Time Management

This time, like all times, is a very good one, if we but know what to do with it.
(Ralph Waldo Emerson)

Time:  it can control us, or we can control it. Time management is a topic in every discussion of student success. But, what is it?

Time management is really life management. It is using the 168 hours that make up every week of your life in ways that enhance productivity and minimize stress.  A key to time management is, simply put:  Plan your work; work your plan.

Before setting out a plan, your answers to these questions may help you see specifics to which you will need to pay attention:

  • Do I study only in my “spare time” or only when I am “in the mood”?
  • Do I have a specific study time set aside for each of my classes?
  • Do I know what time of day I am at my best for studying?
  • In my scheduled study times, do I set some time aside for regular review?
  • Do I know how many pages I can read in ten minutes?  (useful for planning study time blocks)
  • Do I set aside time for breaks? for exercise? for fun?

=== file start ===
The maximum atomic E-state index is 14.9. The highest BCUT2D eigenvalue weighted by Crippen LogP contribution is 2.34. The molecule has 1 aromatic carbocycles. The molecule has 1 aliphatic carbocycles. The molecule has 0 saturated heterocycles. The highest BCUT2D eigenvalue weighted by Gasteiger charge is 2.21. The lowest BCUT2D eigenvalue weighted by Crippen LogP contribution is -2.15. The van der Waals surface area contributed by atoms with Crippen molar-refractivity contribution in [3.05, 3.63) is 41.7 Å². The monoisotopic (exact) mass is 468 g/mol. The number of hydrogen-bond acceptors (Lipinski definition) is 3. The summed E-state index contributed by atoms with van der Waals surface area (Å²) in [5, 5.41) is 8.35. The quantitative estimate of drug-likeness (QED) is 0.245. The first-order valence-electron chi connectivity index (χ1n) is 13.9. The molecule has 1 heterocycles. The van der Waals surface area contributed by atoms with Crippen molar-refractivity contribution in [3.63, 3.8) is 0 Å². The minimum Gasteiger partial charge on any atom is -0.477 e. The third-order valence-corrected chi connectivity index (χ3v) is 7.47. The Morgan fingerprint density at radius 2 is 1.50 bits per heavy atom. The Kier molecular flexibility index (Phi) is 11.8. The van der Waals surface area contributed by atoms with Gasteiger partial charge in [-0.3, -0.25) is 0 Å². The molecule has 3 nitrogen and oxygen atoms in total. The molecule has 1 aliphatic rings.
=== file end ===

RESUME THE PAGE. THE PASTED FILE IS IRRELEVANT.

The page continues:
Your time management plan will not look like anyone else’s.  The important thing is to have a plan and to use it.  Here are some tools to get you started: 

Use this week by week guide  to write down important deadlines such as project or paper due dates, quizzes, and exams for the entire semester.

Using a week at a glance sheet will help you make time in your week for what matters. (This is an especially helpful tool for procrastinators.)  By seeing your week laid out in one place, you will see where your blocks of time exist for study and other not-set-in-stone activities.

Use a format of your choosing  to create a daily to-do list or try this one.  Creating a daily to-do list allows you to prioritize tasks so that the most important things are accomplished first.

A few words about planners:  Electronic or paper?  Which is more effective?  The answer depends on the person using the planner.  Putting calendar items into your phone or mobile device is great as long as you develop the habit of checking there. If you are a kinesthetic learner, you may find that the act of writing in a paper planner helps reinforce your schedule in your mind.  Again, the trick is to learn what works for you. It may take some trial and error to develop an effective system, but it is worth the effort.

Effective time management is a lifetime skill; college is a great place to learn and refine it.  For additional helps, check out the Study Skills Resources (“Improve Study Skills” folder) in the  USF Student Learning Community located in Blackboard or come visit us in the Student Success and Academic Advising Center, Pope John Paul II Center, Room 210.